For Quilty, it’s important that artists weigh-in on social issues, travel to war zones, stand up for citizens on death row. Because artists, while observers, do more than just record. “We are meant to go and look at something and come away and respond to it. And that’s why it’s so different to journalistic practice as a visual language,” he says. “What we make is a reaction, so we can engage in so many different ways. We can bring our life experience and our philosophy into play, and actually create dialogue about that situation… So that is why it is so powerful that artists are given these opportunities. Because that’s what we are meant to do, I think. And given those opportunities, I can’t say no. Not when they are so big and profound and I feel like I am watching history moving in front of me. No way.”

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Ben Quilty, Lebanon Day, 2015. Courtesy the artist and Tolarno Galleries.

Quilty’s latest opportunity was a World Vision sponsored trip with the writer Richard Flanagan. In January 2016 they travelled together to Syrian refugee camps in Lebanon, Greece and Serbia in order to raise public awareness about the scale of this ongoing crisis. Quilty returned with a renewed sense of the triviality of “first-world problems” and the injustice of Australia’s treatment of refugees, a policy which he describes as barbaric and lacking in foresight.

Looking to the future it seems obvious to Quilty (as it does to many of us) that the current tide of refugees heading to our shores is just a trickle. The real deluge will come as global populations continue to increase and environmental calamites force mass migrations. “And,” Quilty says with both exasperation and disgust, “we are already freaking out about refugees who are coming legitimately because we started a fire storm in Iraq.”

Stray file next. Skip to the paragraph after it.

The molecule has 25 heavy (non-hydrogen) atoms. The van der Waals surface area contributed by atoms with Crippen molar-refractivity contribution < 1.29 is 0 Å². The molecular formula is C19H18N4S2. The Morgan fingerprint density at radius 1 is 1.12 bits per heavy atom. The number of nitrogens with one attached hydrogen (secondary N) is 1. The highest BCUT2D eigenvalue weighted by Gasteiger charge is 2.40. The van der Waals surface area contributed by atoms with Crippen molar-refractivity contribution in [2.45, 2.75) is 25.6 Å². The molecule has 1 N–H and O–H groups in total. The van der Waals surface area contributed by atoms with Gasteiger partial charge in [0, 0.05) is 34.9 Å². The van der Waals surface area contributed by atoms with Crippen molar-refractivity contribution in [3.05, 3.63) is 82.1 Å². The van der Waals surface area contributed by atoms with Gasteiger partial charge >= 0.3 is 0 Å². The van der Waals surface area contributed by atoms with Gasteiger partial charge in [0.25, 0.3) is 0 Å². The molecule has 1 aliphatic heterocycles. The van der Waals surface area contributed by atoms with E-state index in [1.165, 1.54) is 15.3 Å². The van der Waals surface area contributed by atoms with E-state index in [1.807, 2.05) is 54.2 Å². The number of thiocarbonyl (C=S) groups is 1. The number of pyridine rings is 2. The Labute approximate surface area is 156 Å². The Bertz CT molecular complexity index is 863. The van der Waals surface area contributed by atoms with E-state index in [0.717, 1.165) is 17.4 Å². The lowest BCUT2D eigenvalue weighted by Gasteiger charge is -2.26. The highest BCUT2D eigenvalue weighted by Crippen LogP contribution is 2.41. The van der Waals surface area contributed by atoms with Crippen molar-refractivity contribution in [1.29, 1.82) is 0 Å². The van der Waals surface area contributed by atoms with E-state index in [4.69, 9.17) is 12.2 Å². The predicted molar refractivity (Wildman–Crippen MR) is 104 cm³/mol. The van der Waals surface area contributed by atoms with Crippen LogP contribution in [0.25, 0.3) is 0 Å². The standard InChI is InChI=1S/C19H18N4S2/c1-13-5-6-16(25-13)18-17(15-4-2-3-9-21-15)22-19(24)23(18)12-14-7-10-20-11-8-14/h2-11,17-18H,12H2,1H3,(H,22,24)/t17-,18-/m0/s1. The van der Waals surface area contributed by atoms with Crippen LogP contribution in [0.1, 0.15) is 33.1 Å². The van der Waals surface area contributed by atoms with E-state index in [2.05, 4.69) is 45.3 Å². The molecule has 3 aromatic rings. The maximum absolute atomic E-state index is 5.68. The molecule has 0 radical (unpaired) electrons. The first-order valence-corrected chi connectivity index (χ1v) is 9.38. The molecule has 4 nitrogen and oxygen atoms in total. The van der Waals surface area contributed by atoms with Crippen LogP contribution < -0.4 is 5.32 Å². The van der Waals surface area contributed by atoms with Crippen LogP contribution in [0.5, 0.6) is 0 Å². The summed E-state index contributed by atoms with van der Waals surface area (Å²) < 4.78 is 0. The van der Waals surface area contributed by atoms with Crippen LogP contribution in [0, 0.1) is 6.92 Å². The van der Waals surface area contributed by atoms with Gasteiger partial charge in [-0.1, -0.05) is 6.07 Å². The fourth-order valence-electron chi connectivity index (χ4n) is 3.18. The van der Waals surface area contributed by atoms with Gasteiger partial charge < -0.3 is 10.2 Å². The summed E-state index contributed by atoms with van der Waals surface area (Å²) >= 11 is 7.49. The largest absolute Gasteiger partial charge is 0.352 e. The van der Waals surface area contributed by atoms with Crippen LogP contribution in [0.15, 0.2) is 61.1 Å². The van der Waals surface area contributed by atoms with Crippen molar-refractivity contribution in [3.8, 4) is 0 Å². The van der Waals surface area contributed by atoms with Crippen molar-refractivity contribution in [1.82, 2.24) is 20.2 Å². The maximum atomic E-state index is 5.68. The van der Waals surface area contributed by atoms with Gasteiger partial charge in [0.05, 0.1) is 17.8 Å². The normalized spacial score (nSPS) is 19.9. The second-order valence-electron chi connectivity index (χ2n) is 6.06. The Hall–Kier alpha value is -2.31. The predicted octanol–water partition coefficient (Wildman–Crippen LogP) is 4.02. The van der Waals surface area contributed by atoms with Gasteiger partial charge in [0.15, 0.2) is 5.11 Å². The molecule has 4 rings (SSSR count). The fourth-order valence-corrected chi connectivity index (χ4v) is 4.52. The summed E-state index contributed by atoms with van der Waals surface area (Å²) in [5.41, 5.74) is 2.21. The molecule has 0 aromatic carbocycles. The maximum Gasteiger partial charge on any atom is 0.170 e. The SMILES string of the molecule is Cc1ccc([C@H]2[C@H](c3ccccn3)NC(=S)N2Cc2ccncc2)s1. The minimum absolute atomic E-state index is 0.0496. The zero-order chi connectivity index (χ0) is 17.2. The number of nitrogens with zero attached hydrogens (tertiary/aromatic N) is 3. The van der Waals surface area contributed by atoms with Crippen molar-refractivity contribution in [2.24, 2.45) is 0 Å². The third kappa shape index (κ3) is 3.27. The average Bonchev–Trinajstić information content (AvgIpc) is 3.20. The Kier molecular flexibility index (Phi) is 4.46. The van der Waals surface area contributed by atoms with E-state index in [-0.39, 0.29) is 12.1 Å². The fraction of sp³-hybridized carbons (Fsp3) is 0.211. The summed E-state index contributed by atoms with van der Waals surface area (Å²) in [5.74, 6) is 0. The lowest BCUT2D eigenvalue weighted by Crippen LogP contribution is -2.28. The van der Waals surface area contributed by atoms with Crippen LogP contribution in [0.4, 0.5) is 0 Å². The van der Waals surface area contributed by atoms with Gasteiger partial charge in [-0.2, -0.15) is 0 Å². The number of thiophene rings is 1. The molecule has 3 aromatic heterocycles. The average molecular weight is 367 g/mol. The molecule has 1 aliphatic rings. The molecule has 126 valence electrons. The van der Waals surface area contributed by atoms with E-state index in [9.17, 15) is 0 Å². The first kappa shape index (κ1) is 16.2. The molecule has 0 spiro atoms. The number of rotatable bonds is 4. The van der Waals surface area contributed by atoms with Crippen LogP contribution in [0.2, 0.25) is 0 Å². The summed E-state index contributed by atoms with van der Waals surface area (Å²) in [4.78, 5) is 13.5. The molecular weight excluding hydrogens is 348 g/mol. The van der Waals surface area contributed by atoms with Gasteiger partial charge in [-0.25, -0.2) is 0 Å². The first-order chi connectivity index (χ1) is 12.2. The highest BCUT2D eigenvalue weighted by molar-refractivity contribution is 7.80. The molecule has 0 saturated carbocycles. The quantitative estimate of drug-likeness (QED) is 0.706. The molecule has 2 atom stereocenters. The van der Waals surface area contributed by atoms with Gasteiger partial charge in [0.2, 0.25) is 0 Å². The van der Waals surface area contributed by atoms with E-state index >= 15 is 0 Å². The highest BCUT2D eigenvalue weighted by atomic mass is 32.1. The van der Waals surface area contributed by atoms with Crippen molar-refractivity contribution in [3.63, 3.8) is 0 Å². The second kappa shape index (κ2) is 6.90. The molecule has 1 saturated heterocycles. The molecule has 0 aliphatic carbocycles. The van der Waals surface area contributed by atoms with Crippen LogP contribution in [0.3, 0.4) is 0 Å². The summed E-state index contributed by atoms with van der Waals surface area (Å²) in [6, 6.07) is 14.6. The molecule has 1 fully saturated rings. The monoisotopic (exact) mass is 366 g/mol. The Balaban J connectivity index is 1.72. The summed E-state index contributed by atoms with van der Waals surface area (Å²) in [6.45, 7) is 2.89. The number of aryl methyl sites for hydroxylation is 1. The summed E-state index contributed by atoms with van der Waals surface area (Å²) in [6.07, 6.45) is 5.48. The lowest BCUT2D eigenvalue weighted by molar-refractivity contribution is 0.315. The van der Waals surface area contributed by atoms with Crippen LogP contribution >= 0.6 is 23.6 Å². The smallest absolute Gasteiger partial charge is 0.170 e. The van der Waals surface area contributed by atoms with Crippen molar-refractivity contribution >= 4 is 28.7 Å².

Instead of sheltering behind what Quilty calls our “natural wall” and a cruel xenophobic refugee policy utterly lacking in human compassion, the artist hopes that we can begin to “engage in a proper, serious, deep political debate.”

For Quilty this means making artworks that highlight the issues, but it also means actually talking to politicians. After all, as he points out, they are the ones who make the policies that form our country. “And I want to be in that debate,” he says. “I am really lucky to have a voice. It’s a huge privilege. And there should be more artists doing it.”

Quilty is highly critical of current governmental policies. Citing as examples the refusal to sanction same sex marriage, the closing down of art schools and the incarceration of refugees, he says, “We have a serious lack of leadership at the moment.” But Quilty hasn’t given up on Australia. He is very proud of the fact that next year is the 50th anniversary of the last time the death penalty was used in Australia. It didn’t happen in his lifetime, but this change still gives him hope. “We have the foundations of a brilliant contemporary society,” he says. “The bricks are just cracking at the moment. And with guidance, and the right people standing up, it will find itself again.”

Tracey Clement